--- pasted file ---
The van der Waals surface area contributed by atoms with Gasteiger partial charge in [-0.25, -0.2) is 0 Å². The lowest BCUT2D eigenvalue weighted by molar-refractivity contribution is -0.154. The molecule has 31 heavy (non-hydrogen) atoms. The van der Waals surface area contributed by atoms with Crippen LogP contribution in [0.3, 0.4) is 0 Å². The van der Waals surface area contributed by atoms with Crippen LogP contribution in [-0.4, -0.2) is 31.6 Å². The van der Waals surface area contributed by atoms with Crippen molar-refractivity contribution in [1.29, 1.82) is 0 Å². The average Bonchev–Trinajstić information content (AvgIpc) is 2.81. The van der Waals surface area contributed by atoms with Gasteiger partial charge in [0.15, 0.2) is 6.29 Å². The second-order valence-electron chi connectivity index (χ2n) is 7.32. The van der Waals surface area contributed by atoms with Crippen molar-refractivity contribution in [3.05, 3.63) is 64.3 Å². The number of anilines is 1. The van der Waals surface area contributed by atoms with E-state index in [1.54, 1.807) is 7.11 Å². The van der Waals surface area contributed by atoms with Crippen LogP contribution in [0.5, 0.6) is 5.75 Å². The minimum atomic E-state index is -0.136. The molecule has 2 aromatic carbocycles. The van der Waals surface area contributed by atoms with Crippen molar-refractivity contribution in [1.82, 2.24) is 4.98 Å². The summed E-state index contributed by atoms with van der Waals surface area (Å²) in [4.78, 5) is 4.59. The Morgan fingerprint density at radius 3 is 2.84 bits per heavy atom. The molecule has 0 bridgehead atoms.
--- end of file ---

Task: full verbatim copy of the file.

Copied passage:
The van der Waals surface area contributed by atoms with Gasteiger partial charge in [-0.25, -0.2) is 0 Å². The lowest BCUT2D eigenvalue weighted by molar-refractivity contribution is -0.154. The molecule has 31 heavy (non-hydrogen) atoms. The van der Waals surface area contributed by atoms with Crippen LogP contribution in [0.3, 0.4) is 0 Å². The van der Waals surface area contributed by atoms with Crippen LogP contribution in [-0.4, -0.2) is 31.6 Å². The van der Waals surface area contributed by atoms with Crippen molar-refractivity contribution in [1.29, 1.82) is 0 Å². The average Bonchev–Trinajstić information content (AvgIpc) is 2.81. The van der Waals surface area contributed by atoms with Gasteiger partial charge in [0.15, 0.2) is 6.29 Å². The second-order valence-electron chi connectivity index (χ2n) is 7.32. The van der Waals surface area contributed by atoms with Crippen molar-refractivity contribution in [3.05, 3.63) is 64.3 Å². The number of anilines is 1. The van der Waals surface area contributed by atoms with E-state index in [1.54, 1.807) is 7.11 Å². The van der Waals surface area contributed by atoms with Crippen LogP contribution in [0.5, 0.6) is 5.75 Å². The minimum atomic E-state index is -0.136. The molecule has 2 aromatic carbocycles. The van der Waals surface area contributed by atoms with Crippen molar-refractivity contribution in [1.82, 2.24) is 4.98 Å². The summed E-state index contributed by atoms with van der Waals surface area (Å²) in [4.78, 5) is 4.59. The Morgan fingerprint density at radius 3 is 2.84 bits per heavy atom. The molecule has 0 bridgehead atoms.